Hilary Hinton "Zig" Ziglar (November 6, 1926 – November 28, 2012) was an American author, salesman, and motivational speaker. "Zig" Ziglar was born prematurely in Coffee County, Alabama, to John Silas Ziglar and Lila Wescott Ziglar. He was the tenth of 12 children, and the youngest boy. In 1931, when Ziglar was five years old, his father took a management position at a Mississippi farm, and his family moved to Yazoo City, Mississippi, where he spent most of his early childhood. The next year, his father died of a stroke, and his younger sister died two days later. Between 1943 and 1945, he participated in the Navy V-12 Navy College Training Program at the University of South Carolina in Columbia, South Carolina.
Ziglar dropped out of college in 1947 and moved to Lancaster, South Carolina, where he took up a job as a salesman with the WearEver Cookware company. Ziglar was promoted to field manager and eventually divisional supervisor in 1950. While working at the company, Ziglar became interested in self-help and motivational speaking and began giving speeches of his own. With Richard "Dick" Gardner and Hal Krause, Ziglar was a charter member in the establishment of American Salesmasters in 1963. The company's objective was to raise the image of salespeople in America by providing seminars. They began with cities across the South and Midwest (Memphis, Atlanta, Kansas City, St. Louis, Chicago, Denver, etc.), featuring speakers such as Ziglar, Norman Vincent Peale, Ken McFarland, Cavett Robert, Bill Gove, Maxwell Maltz, and Red Motley. They booked an auditorium, put together a slate of speakers and contacted local businesses to sell tickets. Audiences included insurance agents, car salesmen, financial advisors, entrepreneurs, small business owners and curiosity seekers. Ziglar went on to speak extensively for audiences of the National Association of Sales Education (NASE), founded by Dick Gardner in 1965, and also became a major sales trainer for Mary Kay Cosmetics. In 1968, he became a vice president and training director for the Automotive Performance Company and moved to Dallas, Texas. The company went bankrupt two years later. He later founded the Zigmanship Institute, later known as Ziglar, Inc. Subsequently, Ziglar spoke extensively at seminars for motivational speaker Peter Lowe and eventually signed an exclusive agreement to support Peter Lowe events. In addition to speaking, Ziglar wrote over 30 books. His first book, See You at the Top, was rejected 39 times before it was published. It is still in print. In Addison, Texas, Ziglar employed and trained several speakers, including Will Harris. In 2007, a fall down a flight of stairs left him with short-term memory problems. Nonetheless, Ziglar continued taking part in motivational seminars until he retired in 2010.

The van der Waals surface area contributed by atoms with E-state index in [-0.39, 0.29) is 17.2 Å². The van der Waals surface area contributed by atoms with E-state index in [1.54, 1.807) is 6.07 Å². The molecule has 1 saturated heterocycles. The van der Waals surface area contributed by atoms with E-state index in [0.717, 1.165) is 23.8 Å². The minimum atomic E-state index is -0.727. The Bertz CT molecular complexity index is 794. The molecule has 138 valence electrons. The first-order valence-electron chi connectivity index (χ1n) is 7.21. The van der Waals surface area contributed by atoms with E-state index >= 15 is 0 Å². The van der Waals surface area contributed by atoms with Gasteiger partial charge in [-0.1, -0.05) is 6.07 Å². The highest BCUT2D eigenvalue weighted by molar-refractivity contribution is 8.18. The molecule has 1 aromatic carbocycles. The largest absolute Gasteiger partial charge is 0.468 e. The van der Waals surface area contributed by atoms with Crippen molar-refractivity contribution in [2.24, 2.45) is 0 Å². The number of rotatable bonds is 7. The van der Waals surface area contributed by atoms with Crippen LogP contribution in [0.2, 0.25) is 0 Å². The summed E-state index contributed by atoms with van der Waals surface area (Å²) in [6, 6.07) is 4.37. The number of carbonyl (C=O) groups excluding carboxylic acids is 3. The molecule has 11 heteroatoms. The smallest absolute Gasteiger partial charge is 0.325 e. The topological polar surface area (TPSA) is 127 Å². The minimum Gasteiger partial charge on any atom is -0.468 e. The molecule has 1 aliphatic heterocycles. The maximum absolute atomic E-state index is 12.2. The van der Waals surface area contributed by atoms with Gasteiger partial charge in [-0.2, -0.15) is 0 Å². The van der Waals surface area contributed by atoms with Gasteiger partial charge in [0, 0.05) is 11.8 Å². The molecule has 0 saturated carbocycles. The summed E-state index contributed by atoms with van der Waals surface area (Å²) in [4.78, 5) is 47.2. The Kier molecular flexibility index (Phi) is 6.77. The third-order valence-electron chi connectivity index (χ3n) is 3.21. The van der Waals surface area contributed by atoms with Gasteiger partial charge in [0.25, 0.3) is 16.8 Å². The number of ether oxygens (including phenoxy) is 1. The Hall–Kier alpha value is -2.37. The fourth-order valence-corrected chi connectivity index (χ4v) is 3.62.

You have to try to reach the top. He overcame the hardships and difficulties of the path and achieved victory, that is, a conquest of the peak. This is the secret of victory of people who overcome the problems of life with their thoughts, ideas and attitudes. To reach the peak, one must follow the right path with purpose and motivation. Motivational speaker Zig Ziegler in Step-to-Peak teaches readers how to achieve the pinnacle of success by laying the foundations.
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